Healthy living


This Pearls Before Swine comic strip from two days ago seems apropos regarding my post from last week on how one’s attitudes change when one becomes old enough to die.

Comments

  1. jrkrideau says

    That cartoon is slandering cyclists. Life is for fast riding so one can better enjoy the bakery stops.

  2. jrkrideau says

    @ 2 Rob Grigjanis
    Cycling can take the rest of your life off.

    Taking a shower can too. Oops, cycling + shower. I may have to rethink my travel modes.

  3. Rob Grigjanis says

    jrkrideau @3: That’s why I use a bath mat. Unfortunately, Home Depot doesn’t offer accessories to prevent idiots opening their car doors without looking, or making sharp last-second right turns in front of me, or taking sociopathic truck drivers off the road.

  4. Mano Singham says

    Rob,

    I have heard about the Dutch reach method for opening car doors so that drivers are more likely to see cyclists. I am trying to remember to do it but don’t always succeed.

    You can see a video of it here.

  5. says

    Car doors don’t kill. Thoughtless drivers do.

    I had a Guns N Roses fan deliberately open a door to force me off the road on my bike. I wound up in a fairly comfy box hedge.

  6. says

    Junk food is less dangerous than sharing your ride (or your shower) with a psychopath, but I try to avoid both junk food and the psychos.

  7. says

    At least the cyclist wears a helmet. The roads around here are full of idiots who decide to ride a bicycle in bad visibility, sometimes even on snow and/or ice (!) without a helmet and without reflective elements on their clothing. I do not think that is good for their health.

  8. says

    Mano,

    I’m not sure where I first read this, but a great philosophical question is: Why do you value your future self more than your present self? Clearly the cyclist does and the pig doesn’t.

    When I was a senior in high school I met one of my best girlfriends when she door jacked me--her window was thankfully down--while I was riding past her car on my bike. We dated for about a year until I left for Colorado State. : )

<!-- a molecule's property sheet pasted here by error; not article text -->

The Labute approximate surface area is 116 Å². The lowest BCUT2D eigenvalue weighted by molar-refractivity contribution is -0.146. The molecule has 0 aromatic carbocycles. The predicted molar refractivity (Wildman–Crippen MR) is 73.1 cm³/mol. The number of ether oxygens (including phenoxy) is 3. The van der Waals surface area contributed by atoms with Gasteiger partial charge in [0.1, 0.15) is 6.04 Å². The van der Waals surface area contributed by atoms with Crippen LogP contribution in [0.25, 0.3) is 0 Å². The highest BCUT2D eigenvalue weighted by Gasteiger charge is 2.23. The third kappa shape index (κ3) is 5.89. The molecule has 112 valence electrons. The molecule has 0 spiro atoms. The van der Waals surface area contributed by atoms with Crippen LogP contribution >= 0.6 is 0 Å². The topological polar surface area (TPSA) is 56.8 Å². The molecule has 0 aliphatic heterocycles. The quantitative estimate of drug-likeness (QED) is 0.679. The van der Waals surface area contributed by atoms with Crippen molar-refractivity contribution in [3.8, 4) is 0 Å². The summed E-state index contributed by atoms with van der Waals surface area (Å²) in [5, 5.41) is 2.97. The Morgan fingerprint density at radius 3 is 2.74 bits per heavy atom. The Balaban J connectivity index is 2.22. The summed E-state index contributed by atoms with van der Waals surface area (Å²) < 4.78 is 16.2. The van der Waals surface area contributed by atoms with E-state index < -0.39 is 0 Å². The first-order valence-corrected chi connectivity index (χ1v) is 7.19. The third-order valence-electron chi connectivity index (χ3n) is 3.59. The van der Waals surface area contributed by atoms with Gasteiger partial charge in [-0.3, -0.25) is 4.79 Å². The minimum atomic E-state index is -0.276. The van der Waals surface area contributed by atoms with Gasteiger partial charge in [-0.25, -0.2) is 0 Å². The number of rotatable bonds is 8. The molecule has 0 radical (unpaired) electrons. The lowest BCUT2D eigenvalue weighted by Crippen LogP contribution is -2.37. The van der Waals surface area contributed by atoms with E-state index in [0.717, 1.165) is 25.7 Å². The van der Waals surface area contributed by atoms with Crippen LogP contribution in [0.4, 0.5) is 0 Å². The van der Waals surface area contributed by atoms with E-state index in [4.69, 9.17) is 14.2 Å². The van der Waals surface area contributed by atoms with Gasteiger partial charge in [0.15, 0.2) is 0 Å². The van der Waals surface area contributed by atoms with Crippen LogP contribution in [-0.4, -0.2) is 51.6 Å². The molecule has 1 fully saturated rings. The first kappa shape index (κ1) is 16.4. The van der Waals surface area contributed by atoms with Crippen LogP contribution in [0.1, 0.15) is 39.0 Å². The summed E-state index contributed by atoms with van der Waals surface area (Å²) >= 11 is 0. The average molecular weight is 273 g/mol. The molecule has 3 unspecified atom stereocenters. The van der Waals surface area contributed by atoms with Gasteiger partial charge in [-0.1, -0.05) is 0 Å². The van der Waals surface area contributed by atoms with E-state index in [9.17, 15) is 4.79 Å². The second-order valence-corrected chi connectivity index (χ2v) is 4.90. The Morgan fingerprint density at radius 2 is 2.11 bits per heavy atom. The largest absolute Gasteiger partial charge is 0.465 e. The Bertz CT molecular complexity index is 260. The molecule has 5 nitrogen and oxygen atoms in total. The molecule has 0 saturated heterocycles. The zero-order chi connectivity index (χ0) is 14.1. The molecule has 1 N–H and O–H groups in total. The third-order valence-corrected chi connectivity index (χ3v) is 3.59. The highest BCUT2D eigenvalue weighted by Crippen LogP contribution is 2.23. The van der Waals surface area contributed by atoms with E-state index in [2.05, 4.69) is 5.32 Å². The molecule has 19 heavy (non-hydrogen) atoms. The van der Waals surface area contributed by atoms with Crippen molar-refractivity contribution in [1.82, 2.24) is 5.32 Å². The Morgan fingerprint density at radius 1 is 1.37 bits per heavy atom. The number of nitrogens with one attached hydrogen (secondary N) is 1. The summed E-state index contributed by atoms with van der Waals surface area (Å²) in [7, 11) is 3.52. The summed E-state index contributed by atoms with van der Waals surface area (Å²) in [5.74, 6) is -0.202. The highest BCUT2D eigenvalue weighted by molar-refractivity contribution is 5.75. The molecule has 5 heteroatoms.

Jeff

    And no Charly, I wasn’t wearing a helmet. In 1973 that really wasn’t a thing yet in Marietta, Ohio. (I do wear my helmet now, but I’m increasingly having problems finding newer helmets because they seem to have stopped making them in my size: 7 5/8.)

  9. mnb0 says

    “how one’s attitudes change when one becomes old enough to die.”
    Bah. In my twenties I already realized that “will take ten years off my life” quite likely will be the worst ten years, given all the diseases that come with age. That hasn’t changed since then.

  10. mnb0 says

    As I’ve never had any car driving instruction this is new to (Dutch) me. Actually I always use the hand that’s closest. But otherwise I follow exactly the same procedure. It’s because I’m a cyclist myself (and like almost all Dutchies I never wear a helmet) and hence are fully aware of the fact that cars are potential murder weapons. All of them. No exception.

  11. file thirteen says

    The phrase “ten years off your life” is widely misused. A more accurate phrase might be “lower the quality of your life to come and raise the possibility of horrible illnesses, such that on average the “yous” spread across the multiverse live ten years less because of them”.

    Doesn’t quite roll off the tongue the same way, but at least you can’t delude yourself that living ten years less can be a good thing.

  12. says

    A comedian in the ’80s (I don’t remember who) spoke about the potential increase in years living by avoiding doing things that probably decrease lifespan (smoking, if I recall correctly) by saying, in reference to the extra time at the end of one’s life, “yeah, but those years suck.”
     
    This is, of course, just another way of saying a slogan popular through the ages, “live fast, die young, and leave a good-looking corpse.”
     
    I’ve decided that living forever would be awesome, but that’s going to depend on massive increases in medical technology. Those same advances ought to correct for the “bad” stuff I’m doing to my body these days. It’s win-win, really.

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